The target to achieve net zero emissions by 2070 is a prudent assessment of ground realities while staying committed to a meaningful climate goal. India is one of the few countries that has been on track to achieve the INDCs committed during COP15 in Paris. The announcement of near-term goals such as the increase in non-fossil energy capacity, fulfilling half of the national energy requirement through renewable sources by 2030, a reduction of 1 billion tonnes of carbon emissions from the total projected emissions by 2030 and a reduction in carbon intensity by 45 per cent are all feasible goals. Developed countries must also fulfill their promises and back this transition through provision of finance.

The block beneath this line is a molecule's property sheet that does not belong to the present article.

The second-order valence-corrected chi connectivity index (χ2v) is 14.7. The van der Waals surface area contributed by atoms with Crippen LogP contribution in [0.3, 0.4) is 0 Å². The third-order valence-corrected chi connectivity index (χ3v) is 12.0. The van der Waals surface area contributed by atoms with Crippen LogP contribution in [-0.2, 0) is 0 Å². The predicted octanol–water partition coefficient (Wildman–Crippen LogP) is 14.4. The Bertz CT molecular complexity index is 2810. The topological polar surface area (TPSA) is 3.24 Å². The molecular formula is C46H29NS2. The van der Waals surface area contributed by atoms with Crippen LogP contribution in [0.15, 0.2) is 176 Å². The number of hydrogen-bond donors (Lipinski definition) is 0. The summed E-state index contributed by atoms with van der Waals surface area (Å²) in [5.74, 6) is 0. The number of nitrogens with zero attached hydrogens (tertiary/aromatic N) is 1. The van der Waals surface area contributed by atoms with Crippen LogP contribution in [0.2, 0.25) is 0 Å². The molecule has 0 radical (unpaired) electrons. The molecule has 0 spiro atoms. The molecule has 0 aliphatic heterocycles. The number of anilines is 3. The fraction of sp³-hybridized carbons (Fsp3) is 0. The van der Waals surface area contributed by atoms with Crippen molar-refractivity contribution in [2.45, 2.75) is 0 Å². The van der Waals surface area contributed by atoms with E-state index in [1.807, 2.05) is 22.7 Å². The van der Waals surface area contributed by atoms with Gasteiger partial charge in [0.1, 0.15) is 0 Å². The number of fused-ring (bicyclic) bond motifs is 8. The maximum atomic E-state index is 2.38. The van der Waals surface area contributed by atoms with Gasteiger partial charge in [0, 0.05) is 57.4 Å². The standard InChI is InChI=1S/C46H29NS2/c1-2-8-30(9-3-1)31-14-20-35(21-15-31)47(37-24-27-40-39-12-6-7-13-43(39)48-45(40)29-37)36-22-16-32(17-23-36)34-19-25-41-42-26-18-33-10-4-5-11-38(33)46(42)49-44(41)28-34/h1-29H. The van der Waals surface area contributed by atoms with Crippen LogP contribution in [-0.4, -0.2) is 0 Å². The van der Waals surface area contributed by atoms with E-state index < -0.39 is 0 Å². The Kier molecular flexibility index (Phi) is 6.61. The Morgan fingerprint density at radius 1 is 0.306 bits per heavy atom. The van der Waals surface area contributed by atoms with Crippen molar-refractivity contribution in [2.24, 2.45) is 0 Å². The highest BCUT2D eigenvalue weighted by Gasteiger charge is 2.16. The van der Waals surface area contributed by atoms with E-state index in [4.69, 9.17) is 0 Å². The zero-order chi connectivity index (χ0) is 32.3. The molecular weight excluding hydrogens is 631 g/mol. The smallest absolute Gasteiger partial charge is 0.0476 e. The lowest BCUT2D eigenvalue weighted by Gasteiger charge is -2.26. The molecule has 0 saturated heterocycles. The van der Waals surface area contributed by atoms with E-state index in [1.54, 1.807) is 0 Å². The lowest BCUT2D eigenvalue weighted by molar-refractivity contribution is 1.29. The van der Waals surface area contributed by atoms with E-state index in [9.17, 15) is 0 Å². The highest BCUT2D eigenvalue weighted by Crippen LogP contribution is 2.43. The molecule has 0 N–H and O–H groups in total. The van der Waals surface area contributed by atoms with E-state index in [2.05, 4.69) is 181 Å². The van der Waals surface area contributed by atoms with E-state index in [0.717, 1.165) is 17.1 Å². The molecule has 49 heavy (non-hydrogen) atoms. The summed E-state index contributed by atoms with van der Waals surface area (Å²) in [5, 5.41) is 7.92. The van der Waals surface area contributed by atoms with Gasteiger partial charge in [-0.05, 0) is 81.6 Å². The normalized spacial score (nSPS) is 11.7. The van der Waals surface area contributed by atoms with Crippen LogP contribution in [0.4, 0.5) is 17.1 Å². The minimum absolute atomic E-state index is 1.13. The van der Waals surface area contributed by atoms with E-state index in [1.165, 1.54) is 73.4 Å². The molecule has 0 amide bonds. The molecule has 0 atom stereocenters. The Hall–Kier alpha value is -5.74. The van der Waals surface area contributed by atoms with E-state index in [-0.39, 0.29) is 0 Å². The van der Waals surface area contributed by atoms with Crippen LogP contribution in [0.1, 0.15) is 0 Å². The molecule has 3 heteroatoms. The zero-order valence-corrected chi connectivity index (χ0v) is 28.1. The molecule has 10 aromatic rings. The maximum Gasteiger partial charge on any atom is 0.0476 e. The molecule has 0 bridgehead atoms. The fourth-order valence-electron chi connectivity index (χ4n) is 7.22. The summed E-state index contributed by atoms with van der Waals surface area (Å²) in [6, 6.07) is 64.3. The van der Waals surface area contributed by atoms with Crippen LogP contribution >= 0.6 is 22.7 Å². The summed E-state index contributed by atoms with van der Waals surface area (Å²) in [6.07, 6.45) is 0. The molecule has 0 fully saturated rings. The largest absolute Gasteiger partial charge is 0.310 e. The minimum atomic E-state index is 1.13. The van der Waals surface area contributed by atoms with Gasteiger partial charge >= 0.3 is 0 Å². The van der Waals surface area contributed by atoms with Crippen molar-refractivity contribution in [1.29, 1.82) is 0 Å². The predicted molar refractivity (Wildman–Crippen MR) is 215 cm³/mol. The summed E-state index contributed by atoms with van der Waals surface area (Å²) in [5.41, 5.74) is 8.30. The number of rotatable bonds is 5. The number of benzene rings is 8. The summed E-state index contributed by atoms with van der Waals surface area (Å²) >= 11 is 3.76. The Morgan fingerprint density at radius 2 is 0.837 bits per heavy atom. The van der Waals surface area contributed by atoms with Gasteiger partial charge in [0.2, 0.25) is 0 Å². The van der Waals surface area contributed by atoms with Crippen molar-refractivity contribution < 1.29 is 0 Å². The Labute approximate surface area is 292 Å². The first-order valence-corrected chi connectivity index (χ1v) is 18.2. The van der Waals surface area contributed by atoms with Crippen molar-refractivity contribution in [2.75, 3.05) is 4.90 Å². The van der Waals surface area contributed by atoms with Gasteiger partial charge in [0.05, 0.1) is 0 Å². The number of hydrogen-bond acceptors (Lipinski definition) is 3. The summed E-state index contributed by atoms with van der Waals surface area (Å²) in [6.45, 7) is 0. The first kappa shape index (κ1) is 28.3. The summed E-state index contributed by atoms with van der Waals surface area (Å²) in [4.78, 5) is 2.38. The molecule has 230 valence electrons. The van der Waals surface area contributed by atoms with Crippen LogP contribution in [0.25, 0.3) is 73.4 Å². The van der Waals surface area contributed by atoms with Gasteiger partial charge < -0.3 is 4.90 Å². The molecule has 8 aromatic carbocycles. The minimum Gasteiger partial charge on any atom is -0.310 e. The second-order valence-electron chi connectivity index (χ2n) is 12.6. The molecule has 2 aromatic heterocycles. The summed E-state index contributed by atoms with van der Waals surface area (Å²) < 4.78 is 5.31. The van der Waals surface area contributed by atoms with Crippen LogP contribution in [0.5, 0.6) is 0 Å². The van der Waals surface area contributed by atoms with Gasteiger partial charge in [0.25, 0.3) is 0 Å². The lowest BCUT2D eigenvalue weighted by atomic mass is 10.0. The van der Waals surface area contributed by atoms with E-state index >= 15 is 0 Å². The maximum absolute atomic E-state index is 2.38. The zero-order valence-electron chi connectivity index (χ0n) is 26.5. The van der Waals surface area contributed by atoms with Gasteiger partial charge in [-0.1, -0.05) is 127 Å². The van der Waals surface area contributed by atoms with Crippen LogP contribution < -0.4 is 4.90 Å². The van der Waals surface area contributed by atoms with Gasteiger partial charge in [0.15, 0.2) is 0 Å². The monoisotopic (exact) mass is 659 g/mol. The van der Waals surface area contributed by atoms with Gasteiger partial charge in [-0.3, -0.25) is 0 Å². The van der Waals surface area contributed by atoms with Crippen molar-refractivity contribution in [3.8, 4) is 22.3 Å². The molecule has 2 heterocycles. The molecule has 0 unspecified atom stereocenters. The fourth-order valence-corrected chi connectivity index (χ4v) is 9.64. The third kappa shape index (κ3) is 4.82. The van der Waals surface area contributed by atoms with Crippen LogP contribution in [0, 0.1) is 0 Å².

It is a welcome step and reaffirmation of the direction already set out by the prime minister. Historically, India’s per capita emissions have been low, and given its status as a developing country, it is fair for it to set the net zero target for 2070. At the same time, seeing the pace of innovation for emerging technologies such as renewables, energy storage, EVs and green hydrogen and with the expected global demand helping in manufacturing scale-up, I do expect that India could achieve the targets before the government’s intended deadline. This is a decade for these emerging technologies and a great opportunity for wealth creation. It is great to have a target and vision for 2030 and 2070 but to ensure that we can use this transition for accelerating domestic capacity building, we need a systematic roadmap that will encourage early adopters and allow the Indian industry to tap into the global supply chain. The recent push by the government for Atmanirbhar Bharat and the PLI scheme for EVs and advanced chemistry cell batteries is a welcome step. We need to focus on skill development and ensure that India becomes a global hub for R&D, manufacturing and the adoption of emerging technologies.